Homestead exemptions have been floated by the CPC staff and both incoming and outgoing councilmembers, though its inclusion as an amendment to the current ordinance failed to get enough support among the council during a 2016 vote.
District D Councilmember Jared Brossett, the only councilmember to vote against the STR package, once again called on the need for homestead exemption requirements.
“The commercialization of our neighborhoods with these short-term rentals and disruptions are deteriorating the very fabric of our city,” he said March 22. “I still do believe stricter regulations and that homestead exemption should apply”
Council President Jason Williams noted a difference between residents renting out an extra room or bed and corporations owning multiple properties to effectively run a hotel industry through housing, “artificially driving up the cost to buy or rent a home in our city.”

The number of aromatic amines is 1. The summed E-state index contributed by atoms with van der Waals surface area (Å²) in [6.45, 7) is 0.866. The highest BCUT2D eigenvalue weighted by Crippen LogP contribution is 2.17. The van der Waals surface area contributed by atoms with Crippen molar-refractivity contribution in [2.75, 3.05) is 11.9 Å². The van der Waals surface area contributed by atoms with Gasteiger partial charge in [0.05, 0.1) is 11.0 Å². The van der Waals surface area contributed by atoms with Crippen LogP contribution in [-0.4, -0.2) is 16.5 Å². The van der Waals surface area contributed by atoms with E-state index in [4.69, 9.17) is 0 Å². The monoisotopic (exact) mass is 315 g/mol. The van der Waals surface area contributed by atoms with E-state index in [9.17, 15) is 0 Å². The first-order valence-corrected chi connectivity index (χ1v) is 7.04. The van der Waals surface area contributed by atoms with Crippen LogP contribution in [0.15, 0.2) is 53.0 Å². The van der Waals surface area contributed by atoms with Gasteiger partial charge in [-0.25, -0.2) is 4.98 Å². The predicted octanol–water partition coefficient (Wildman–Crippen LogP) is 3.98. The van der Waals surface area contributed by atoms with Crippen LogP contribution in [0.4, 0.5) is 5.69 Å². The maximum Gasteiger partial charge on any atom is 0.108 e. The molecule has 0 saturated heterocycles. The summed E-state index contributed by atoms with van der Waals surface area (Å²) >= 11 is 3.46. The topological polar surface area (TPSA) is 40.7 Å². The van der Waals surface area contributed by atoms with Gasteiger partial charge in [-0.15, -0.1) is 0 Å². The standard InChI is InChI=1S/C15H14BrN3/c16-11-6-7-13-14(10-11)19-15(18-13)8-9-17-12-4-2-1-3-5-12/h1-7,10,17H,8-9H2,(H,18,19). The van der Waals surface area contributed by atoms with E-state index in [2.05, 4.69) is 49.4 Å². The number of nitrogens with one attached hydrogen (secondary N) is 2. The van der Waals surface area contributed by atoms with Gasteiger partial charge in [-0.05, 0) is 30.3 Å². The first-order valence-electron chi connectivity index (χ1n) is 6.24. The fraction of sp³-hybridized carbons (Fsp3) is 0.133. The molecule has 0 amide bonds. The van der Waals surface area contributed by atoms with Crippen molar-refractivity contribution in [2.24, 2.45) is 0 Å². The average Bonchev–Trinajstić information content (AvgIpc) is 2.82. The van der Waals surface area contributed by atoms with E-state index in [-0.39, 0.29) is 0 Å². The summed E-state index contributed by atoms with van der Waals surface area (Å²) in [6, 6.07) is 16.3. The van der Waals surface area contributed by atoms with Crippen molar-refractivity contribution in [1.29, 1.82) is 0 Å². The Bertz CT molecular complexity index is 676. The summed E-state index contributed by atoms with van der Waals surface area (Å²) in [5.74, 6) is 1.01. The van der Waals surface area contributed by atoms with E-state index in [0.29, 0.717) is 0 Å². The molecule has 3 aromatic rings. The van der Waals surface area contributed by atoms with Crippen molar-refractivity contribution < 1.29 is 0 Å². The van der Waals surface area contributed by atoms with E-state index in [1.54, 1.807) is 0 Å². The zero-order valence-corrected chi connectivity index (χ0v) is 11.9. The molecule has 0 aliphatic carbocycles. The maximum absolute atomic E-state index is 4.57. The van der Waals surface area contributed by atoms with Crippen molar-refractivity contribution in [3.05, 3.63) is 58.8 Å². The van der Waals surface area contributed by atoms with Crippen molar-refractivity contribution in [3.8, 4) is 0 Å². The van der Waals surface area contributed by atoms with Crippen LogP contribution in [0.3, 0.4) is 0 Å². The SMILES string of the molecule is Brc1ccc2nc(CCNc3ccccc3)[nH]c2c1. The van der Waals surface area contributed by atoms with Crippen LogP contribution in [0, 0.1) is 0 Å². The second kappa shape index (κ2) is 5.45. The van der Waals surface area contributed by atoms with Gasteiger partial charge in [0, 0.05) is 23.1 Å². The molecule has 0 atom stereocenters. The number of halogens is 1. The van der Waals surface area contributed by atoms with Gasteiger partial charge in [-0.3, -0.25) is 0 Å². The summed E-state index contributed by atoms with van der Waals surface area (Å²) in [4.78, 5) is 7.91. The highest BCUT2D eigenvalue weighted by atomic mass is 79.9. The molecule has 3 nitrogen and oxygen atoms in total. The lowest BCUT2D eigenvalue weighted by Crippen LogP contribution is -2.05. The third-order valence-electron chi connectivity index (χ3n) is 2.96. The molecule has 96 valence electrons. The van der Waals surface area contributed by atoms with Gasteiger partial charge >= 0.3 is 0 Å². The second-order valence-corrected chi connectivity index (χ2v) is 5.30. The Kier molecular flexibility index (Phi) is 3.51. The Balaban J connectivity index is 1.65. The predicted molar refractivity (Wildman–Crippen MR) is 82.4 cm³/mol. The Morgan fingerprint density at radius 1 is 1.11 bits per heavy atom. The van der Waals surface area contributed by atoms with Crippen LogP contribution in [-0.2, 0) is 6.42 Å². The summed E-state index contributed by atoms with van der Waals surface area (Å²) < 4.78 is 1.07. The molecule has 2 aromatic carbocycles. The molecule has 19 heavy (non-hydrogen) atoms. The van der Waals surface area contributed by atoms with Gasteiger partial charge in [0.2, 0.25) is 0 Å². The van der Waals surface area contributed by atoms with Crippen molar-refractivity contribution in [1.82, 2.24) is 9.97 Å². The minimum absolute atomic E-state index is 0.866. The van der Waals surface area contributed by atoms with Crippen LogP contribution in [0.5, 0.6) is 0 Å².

“That is patently unfair and I have a serious problem with that,” he said. “I have yet to see effective enforcement from the administration nor have i seen voluntary compliance with these companies and platforms.”
Mayor-elect LaToya Cantrell, however, said she believes “in a short time I think they have been doing a pretty good job with corrective action” but noted that there are “bad actors” often making requests for zoning changes to establish commercial STRs in pockets of residential areas.